Data integration issues challenge Cal power operation's move to SOA

The California ISO implemented a SOA to connect vendors in the state's market-based wholesale power grid. They used a common information model to meet data integration challenges.

Many new services-based applications transcend the bounds of a single organization, and data definitions often loom as the most pressing challenge when integrating these extended systems. This was the case for the California Independent System Operator (ISO), a not-for-profit corporation that manages the state's market-based wholesale power grid.

The independent California grid power broker embarked on the road to SOA around 2004. The immediate job was to better connect the varied information systems of power market participants.

"There were a number of systems that had kind of kluged together very disparate or very common services that would be better abstracted as a single system," said Jami Long, manager of business solutions. "We were also largely lacking a common business vocabulary—industry wide and even within the ISO itself." Changes in data handling were required.

The changes affected more than 100 power vendors. To get all these disparate systems to communicate effectively, the California ISO (CAISO) used a common information model (CIM). But this was no simple task.

Typically, a common information model contains a specification and a schema. The schema contains model descriptions while the specification contains integration details. These objects and relationships provide common definitions of management information for an architecture that can then be extended for use by third-parties. Groups like the Distributed Management Task Force (DMTF) and the Object Management Group (OMG) have worked long and hard to help businesses standardize such models. Industry-specific CIMs include an International Electrotechnical Commission (IEC) CIM fashioned to the needs of the electrical industries.

Close to 100 power companies participate on the California ISO's grid, each of which needs to retrieve information from the central system. Not only did these vendors have their own infrastructures, they did not share a standard information model, Long said.

As the data architect of this SOA implementation, Long said she wanted the ISO to create an information model that would set a standard for its market players. She also wanted to avoid any tie in to a vendor-specific technology that might cost its trading partners in licensing.

SOA implementation simplifies compatibility

The ensuing Market Redesign and Technology Upgrade project took about five years and involved a great deal of custom internal development, although a standards-based commercial ESB was employed. The organization runs on Java and PL/SQL and, through the redesign, adopted WC3 standards and now uses SOAP with its Web services. The SOA implementation remained technology-agnostic, Long said.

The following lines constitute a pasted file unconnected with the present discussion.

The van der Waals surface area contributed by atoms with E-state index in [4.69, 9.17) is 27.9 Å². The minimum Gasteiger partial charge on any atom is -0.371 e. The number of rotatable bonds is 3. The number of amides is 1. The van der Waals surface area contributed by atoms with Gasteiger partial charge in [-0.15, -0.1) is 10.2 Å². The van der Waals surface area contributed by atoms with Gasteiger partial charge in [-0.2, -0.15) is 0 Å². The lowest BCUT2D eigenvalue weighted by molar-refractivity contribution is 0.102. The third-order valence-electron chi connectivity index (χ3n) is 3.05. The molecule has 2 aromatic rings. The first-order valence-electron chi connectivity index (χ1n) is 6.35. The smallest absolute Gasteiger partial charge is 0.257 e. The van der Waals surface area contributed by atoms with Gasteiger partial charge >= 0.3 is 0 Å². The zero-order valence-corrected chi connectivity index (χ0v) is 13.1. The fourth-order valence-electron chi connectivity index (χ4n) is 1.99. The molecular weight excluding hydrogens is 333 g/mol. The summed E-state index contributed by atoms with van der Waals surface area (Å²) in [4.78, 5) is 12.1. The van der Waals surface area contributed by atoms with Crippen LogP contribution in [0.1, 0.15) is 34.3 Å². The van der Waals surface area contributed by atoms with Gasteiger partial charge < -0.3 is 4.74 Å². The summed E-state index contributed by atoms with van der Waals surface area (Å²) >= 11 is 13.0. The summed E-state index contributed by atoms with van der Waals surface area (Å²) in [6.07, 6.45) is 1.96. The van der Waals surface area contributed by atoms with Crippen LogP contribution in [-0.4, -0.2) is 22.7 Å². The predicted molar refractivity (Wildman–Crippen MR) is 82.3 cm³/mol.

The new infrastructure allowed CAISO to split its three primary power grid zones into more than 3,000 nodes, each reflecting local power generation and delivery costs. The system sends status reports on all of these nodes every five minutes. Web services of vendors that provide required data need only to conform to the CIM, said Long.

These transactions can get big. Long said large message handling required a great deal of work. Another challenge was to make all this data available in as close to real time as possible. She said her team decided on an approach of using attachments for large messages and, in some cases, breaking down very large transactions into smaller pieces.

Another major challenge was Web service versioning. Market participants were not required to upgrade their systems every time the California ISO updated its system. As a result, older versions of many Web services need to remain operational.

But even these challenges were no match for that of defining a common information model, Long said.

Semantics require precision and new thinking

"We have about 100 market participants right now, ranging from very large utilities down to relatively small companies that want to participate in our market but don't have the same level of resources available," said Steven Berberich, CFO and vice president of technology and corporate services at CAISO. "Trying to make this work for all levels of business partners was difficult."

For example, defining the word "bid" took four hours alone because the term had different systemic and semantic qualities from business to business. Unlike long established sectors like the financial industry, Long said energy markets are relatively new. Within them, you won't find the same well-defined, long established terminologies. This makes it both important and challenging to create a common information model.

Under the new information model, the CAISO has created the business vocabulary for the rest of its market to conform to.

The system went live last April and the need for frequent testing and adjustments made it quite expensive, Long said, but the benefits have been speed and adaptability. The system is much more effective at predicting market congestion and accurately representing the markets through pricing, said Berberich. The system can even look ahead and predict on an hourly timetable what power prices will be the next day. Berberich said this faster, more distributed system has lead to healthy competition and a better value for power.

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